civil service, entire body of those employed in the civil administration as distinct from the military and excluding elected officials. The term was used in designating the British administration of India, and its first application elsewhere was in 1854 in England. Modern civil service personnel are usually chosen by examination and promoted on the basis of merit ratings. In democratic nations recruitment and advancement procedures are designed to divorce the civil service from political patronage.
The use of competitive examinations to select civil officials was begun in China during the Han dynasty (206 BC–AD 220), and expanded to include all important positions during the Sung dynasty (960–1279; see Chinese examination system). In the West, however, selection of civil administrators and staff on the basis of merit examinations is a late development. Despite important contributions to administrative structure and procedure, the Roman Empire seems to have recruited and promoted officials largely on the basis of custom and the judgement of superiors.
The establishment of the modern civil service is closely associated with the decline of feudalism and the growth of national autocratic states. In Prussia, as early as the mid-17th cent., Frederick William, elector of Brandenburg, created an efficient civil administration staffed by civil servants chosen on a competitive basis. In France similar reforms preceded the Revolution, and they were the basis for the Napoleonic reforms that transformed the royal service into the civil service. Development of a professional civil service came several decades later in Great Britain and the United States.
In the United States
Owing doubtless in part to the spoils system so strongly established in the Jacksonian era, the United States lagged far behind other nations in standards of civil service competence and probity. Agitation for reform began shortly after the Civil War. In 1871, Congress authorized the President to prescribe regulations for admission to public service and to appoint the Civil Service Commission, which lasted only a few years. The scandals of President Grant's administration lent weight to the arguments of reformers George W. Curtis, Dorman B. Eaton, and Carl Schurz. President Hayes favored reform and began to use competitive examinations as a basis for appointment to office.
The assassination of President Garfield in 1881 by a disappointed office seeker precipitated the passage of the Pendleton Act in 1883, reestablishing the Civil Service Commission after a nine-year lapse. The commission draws up the rules governing examinations for those positions that Congress places in the classified civil service. All Presidents since Cleveland have expanded the classified list, and the great majority of federal employees during peacetime are now classified. In 1939 the merit system was extended to sections of state administration receiving federal grants. The Hatch Act of 1940 forbade campaign contributions by officeholders, with the intention of divorcing the civil service from politics. A 1993 revision of the act allows most civil servants to engage in political activity on their own time.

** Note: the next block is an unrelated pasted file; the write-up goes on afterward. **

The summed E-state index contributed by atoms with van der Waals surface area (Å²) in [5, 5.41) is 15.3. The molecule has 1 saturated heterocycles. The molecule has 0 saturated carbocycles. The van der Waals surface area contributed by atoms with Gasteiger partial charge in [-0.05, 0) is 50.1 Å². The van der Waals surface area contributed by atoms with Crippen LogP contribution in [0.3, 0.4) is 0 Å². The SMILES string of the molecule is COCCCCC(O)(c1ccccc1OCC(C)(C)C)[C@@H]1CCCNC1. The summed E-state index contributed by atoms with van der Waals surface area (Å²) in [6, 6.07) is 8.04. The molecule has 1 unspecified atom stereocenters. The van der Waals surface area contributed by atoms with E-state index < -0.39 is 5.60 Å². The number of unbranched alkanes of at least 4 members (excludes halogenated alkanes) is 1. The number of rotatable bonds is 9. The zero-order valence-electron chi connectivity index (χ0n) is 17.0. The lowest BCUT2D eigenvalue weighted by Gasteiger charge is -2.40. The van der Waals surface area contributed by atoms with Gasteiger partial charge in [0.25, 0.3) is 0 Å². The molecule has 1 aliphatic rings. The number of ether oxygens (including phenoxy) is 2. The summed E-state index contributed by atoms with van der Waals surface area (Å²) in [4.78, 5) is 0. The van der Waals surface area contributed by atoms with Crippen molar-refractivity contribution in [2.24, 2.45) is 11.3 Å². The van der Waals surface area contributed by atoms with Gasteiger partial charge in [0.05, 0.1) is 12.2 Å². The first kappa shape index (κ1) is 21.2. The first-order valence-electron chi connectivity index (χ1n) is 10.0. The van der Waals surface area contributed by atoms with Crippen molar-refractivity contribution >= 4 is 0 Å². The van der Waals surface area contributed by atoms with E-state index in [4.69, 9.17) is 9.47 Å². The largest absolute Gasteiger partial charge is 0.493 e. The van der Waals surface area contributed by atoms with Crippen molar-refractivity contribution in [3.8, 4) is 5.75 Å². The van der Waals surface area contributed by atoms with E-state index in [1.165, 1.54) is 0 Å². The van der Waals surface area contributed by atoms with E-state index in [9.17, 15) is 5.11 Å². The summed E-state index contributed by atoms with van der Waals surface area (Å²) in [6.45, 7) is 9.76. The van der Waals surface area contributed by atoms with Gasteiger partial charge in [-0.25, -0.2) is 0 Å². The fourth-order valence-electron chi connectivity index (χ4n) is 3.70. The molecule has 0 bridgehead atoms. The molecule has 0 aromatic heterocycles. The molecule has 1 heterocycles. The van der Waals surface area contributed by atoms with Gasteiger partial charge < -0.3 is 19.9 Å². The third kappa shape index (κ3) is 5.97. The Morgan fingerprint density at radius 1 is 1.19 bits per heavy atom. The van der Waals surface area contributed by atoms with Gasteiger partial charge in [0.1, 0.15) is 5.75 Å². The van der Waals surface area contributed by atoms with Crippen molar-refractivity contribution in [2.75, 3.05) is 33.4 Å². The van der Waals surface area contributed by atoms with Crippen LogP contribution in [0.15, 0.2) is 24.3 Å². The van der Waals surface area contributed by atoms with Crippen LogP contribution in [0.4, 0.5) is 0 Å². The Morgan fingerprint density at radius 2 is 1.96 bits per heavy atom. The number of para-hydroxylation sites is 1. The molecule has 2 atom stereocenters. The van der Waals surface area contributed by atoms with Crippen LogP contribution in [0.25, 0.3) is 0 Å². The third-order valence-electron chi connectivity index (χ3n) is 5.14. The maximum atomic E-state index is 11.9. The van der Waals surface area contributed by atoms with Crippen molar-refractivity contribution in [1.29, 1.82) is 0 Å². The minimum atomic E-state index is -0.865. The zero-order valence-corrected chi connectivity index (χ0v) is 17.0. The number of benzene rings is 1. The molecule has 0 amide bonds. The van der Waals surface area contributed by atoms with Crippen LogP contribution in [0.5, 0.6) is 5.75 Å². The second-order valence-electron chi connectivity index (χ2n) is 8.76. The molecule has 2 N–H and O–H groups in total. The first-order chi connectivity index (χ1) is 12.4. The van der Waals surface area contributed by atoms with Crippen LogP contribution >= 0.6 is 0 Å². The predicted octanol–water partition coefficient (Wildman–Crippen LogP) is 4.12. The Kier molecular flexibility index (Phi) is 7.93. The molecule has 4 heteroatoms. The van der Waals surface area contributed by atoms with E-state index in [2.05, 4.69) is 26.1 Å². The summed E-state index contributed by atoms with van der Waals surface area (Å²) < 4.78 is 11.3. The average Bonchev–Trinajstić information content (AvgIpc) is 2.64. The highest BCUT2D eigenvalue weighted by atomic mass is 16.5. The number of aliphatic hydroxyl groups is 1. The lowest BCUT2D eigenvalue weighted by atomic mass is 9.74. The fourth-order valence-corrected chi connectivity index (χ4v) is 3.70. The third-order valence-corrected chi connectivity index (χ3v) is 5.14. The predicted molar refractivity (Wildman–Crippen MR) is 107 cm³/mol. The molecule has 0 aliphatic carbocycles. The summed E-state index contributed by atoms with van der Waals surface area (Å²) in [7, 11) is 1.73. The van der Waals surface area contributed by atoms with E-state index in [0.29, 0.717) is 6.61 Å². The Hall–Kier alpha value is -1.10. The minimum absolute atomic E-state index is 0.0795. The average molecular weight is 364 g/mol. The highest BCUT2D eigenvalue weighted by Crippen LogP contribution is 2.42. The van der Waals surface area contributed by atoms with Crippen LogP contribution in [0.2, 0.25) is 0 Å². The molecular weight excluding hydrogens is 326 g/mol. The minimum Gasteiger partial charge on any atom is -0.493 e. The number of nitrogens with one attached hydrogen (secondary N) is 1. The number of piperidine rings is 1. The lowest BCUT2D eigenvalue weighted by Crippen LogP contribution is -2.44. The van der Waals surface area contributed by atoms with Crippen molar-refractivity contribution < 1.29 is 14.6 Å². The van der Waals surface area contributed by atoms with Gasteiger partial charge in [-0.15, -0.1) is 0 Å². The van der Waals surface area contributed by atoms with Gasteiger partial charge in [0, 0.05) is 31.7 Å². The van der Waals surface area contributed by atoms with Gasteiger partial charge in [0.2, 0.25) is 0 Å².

Appointive power is shared by the President, who appoints the heads of all government departments and may remove his appointees at will; by Congress, which controls its own employees; and by the Civil Service Commission and departmental-appointing officers, in whose charge are vacancies in the classified service. Important changes were made in the structure of the U.S. civil service as a result of the reports issued (1949, 1955) by the two commissions known as the Hoover Commission. The organization of the government bureaucracy was streamlined by the creation of the General Services Administration, combining the operations and activities of some 60 government agencies.
In Other Countries
Of the world's civil services, the most outstanding on several counts is still the British, extremely powerful because of its permanency, its extensive grants of power from Parliament, and its reputation for absolute honesty, although it is criticized for a lack of flexibility and for class exclusiveness in its upper ranges. A Civil Service Commission and the beginnings of a system of competitive examinations were established in Great Britain in 1855, and the influential Whitley Councils, representing both government employees and administrators in questions dealing with service conditions, were set up after World War II. British civil servants are strictly excluded from politics. In Communist nations, on the other hand, the official party and the civil service have tended to interpenetrate. The secretariat of the League of Nations and of the United Nations are possible precursors of an international civil service.
See W. A. Robson, The Civil Service in Britain and France (1956); P. Van Riper, History of the United States Civil Service (1958); E. A. Kracke, The Civil Service in Britain and France (1968); F. C. Mosher, Democracy and the Public Service (1968); A. Gartner et al., ed., Public Service Employment (1973).